Do you listen to music when you write? No way!

Today I’m taking part in a themed blog splash run by Elaina James as part of the project she’s doing with Mslexia. Elaina’s blog series follows a lyricist with stage fright who has the chance to perform one of their songs on stage. She invited a group of us to write about our own relationships with music.

I’m not a huge fan of music. I realise this makes me a complete philistine, but there you have it. I find it hard to distinguish good music from mediocre. I appreciate that classical music is good, but really, I doubt I’d be able to sit and listen to it for too long without needing to go do something else. I envy those who can put some music on and just sink into it. I’d fidget.

I know what I like, but that’s not the same as appreciation. My CD collection is full of silly music – Spike Jonez, Max Raabe and the Palast Orchestra, 44 Leningrad, The Shirehorses and an awful lot of Tom Lehrer. The things these have in common is that they’re funny – some a parodies (The Shirehorses songs are ludicrous parodies, whilst Max Raabe is sublime) others are elaborate jokes set to music. Tom Lehrer is just genius.

I write in silence. If I’m forced to have something on in the background while I work, I’d choose something without lyrics because words from outside my head would distract me.

On the other hand, I’m happy to listen to pop music when I’m driving. This is largely because some pop music has fantastic lyrics. Taylor Swift, for example, is a poet who sings. So is Jarvis Cocker. I hear words and they immediately paint pictures in my mind. Words can evoke emotions in me in a way that music cannot.

The first short story I ever had published was inspired by a song lyric. I was lying on the floor, with my notebook and pen, in the middle of something when the song Burning Bridges by Status Quo (yes, I realise this reveals how old I am) came on the radio and I had a sudden, very vivid image of an old man crossing a rainbow bridge. Since I’d spent most of my childhood in Sri Lanka by that point, I don’t think I’d ever seen a real rainbow bridge before, but there it was, in my imagination.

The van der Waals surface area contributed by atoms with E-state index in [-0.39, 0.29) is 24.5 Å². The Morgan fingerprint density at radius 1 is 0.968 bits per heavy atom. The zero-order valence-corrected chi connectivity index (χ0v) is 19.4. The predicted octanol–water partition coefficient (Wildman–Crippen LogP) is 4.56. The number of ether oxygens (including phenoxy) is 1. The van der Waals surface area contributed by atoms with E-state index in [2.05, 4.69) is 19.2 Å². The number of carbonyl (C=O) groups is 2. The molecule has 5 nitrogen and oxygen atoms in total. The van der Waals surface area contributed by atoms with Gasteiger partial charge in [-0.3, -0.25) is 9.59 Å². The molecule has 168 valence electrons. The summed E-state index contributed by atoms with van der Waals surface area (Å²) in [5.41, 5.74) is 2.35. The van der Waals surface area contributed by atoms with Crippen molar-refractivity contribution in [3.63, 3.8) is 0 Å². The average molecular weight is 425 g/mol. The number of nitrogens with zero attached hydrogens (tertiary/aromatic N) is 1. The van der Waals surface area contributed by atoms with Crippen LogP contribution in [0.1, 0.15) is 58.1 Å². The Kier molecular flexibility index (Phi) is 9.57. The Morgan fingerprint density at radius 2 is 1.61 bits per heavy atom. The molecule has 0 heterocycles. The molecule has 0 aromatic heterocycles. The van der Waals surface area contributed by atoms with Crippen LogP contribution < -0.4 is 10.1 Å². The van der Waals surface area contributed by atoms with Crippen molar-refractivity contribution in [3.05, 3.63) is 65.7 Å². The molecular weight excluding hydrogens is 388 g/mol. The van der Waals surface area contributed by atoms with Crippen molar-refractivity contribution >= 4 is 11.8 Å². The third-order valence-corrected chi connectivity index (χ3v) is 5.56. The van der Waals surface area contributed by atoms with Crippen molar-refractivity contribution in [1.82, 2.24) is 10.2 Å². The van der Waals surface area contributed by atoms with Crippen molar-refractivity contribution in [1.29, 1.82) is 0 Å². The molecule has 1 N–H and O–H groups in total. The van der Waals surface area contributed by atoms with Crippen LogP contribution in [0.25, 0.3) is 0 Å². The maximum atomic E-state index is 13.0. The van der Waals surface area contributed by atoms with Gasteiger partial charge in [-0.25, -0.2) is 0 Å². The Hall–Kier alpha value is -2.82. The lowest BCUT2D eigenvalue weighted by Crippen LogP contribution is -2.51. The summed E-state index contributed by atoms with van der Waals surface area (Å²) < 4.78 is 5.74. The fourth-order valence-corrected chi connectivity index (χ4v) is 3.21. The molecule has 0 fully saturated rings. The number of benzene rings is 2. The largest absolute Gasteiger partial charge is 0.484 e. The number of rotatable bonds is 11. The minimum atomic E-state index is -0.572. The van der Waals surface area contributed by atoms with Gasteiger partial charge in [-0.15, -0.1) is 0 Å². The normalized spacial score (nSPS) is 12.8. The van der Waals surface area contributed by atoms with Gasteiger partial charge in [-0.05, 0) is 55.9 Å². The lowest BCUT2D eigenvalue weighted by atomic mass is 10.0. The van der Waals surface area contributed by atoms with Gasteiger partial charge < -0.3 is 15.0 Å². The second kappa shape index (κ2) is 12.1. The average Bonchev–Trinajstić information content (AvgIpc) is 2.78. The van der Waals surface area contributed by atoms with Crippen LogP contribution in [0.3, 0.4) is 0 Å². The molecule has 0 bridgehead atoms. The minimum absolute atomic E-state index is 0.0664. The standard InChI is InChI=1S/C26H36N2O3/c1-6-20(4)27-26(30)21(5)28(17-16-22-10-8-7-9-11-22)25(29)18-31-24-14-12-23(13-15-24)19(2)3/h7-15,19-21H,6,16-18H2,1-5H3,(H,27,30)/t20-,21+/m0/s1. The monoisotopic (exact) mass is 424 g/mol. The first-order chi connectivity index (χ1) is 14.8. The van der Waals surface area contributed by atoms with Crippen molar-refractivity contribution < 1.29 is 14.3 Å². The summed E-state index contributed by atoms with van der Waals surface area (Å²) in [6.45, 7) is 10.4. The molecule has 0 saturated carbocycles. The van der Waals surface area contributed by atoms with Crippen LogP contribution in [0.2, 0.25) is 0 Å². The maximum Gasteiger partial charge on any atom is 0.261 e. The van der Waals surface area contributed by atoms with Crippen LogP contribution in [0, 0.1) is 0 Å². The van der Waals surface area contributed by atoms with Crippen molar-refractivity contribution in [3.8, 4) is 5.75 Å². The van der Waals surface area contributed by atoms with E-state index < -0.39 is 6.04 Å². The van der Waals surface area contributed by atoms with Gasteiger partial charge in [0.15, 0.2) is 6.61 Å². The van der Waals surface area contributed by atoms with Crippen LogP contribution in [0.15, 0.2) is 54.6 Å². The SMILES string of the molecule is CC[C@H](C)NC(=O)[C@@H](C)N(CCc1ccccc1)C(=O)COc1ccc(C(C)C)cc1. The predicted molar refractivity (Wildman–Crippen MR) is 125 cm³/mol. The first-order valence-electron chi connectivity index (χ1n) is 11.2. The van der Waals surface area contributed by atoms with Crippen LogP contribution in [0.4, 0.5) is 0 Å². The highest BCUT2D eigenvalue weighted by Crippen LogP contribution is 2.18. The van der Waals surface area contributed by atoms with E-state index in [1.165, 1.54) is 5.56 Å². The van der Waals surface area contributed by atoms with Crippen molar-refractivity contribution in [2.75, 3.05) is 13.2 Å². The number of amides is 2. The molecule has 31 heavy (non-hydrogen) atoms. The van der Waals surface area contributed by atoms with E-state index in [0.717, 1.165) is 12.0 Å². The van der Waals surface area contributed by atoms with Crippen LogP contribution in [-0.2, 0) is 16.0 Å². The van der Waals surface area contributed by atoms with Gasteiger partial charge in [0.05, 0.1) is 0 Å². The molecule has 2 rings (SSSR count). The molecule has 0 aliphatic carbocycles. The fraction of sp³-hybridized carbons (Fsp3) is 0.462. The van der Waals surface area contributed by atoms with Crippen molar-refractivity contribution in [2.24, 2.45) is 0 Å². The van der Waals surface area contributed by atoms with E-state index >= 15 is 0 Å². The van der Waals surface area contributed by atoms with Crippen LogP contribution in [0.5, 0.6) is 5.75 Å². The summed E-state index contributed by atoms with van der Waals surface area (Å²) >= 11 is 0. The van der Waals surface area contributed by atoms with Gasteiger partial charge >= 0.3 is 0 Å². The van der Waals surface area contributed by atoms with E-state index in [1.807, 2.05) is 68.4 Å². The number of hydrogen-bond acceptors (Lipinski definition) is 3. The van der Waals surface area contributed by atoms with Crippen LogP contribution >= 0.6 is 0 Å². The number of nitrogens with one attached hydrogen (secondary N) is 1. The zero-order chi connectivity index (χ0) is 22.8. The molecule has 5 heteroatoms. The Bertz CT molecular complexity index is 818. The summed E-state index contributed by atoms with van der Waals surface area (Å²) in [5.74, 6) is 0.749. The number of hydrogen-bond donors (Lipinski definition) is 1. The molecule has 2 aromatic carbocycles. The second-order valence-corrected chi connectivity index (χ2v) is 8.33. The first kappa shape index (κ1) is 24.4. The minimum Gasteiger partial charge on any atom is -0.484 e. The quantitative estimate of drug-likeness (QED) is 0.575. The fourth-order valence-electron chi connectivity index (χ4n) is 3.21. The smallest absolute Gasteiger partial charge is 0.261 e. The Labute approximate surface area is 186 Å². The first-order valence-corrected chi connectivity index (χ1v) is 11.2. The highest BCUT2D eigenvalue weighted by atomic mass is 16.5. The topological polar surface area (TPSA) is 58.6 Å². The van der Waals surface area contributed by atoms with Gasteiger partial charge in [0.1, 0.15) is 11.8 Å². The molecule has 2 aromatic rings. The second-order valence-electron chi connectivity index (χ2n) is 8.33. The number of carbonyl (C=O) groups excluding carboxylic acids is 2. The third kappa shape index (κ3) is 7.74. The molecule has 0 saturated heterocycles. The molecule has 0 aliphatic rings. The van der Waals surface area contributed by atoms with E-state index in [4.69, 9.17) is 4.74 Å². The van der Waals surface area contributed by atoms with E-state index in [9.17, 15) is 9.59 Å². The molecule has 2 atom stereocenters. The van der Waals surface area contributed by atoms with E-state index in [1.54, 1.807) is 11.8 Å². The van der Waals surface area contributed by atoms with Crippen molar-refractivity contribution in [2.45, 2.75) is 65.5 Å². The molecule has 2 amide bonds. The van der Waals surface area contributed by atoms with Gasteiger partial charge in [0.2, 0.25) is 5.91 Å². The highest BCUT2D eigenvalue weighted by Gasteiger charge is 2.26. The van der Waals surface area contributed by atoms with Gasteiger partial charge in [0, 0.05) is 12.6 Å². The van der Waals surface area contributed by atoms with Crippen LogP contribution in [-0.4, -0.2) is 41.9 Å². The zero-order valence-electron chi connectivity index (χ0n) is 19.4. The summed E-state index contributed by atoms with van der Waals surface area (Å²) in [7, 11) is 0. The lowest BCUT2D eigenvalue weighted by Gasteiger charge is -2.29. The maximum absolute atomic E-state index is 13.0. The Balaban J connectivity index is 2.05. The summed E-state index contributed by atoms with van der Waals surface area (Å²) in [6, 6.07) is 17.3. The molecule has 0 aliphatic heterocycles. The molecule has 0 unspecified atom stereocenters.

I started writing. Eventually, I ended up with a short story about an old man remembering the days when he and his late wife sat by the bridge and how, one day, he’d carved their names into the brickwork at the base of it. Over the years their names had disappeared, covered over or worn away with time, but he knew they were there. Just like she was still there with him, even though she’d died many years ago.

I wrote it, did a swift line edit and sent it off to The Sun newspaper in Sri Lanka (a more respectable publication than its UK counterpart!) and it was published. They paid me a 100 rupees for it too (in those days, a paperback cost about 300 rupees, so they paid me a third of a book). I was about fourteen at the time. I didn’t have another short story published in print until I was in my thirties.

So there you go. Songs as inspiration. Maybe I should listen to music a bit more.

Please do pop over to Elaina’s blog on Mslexia and have a look through her series. It’s fascinating.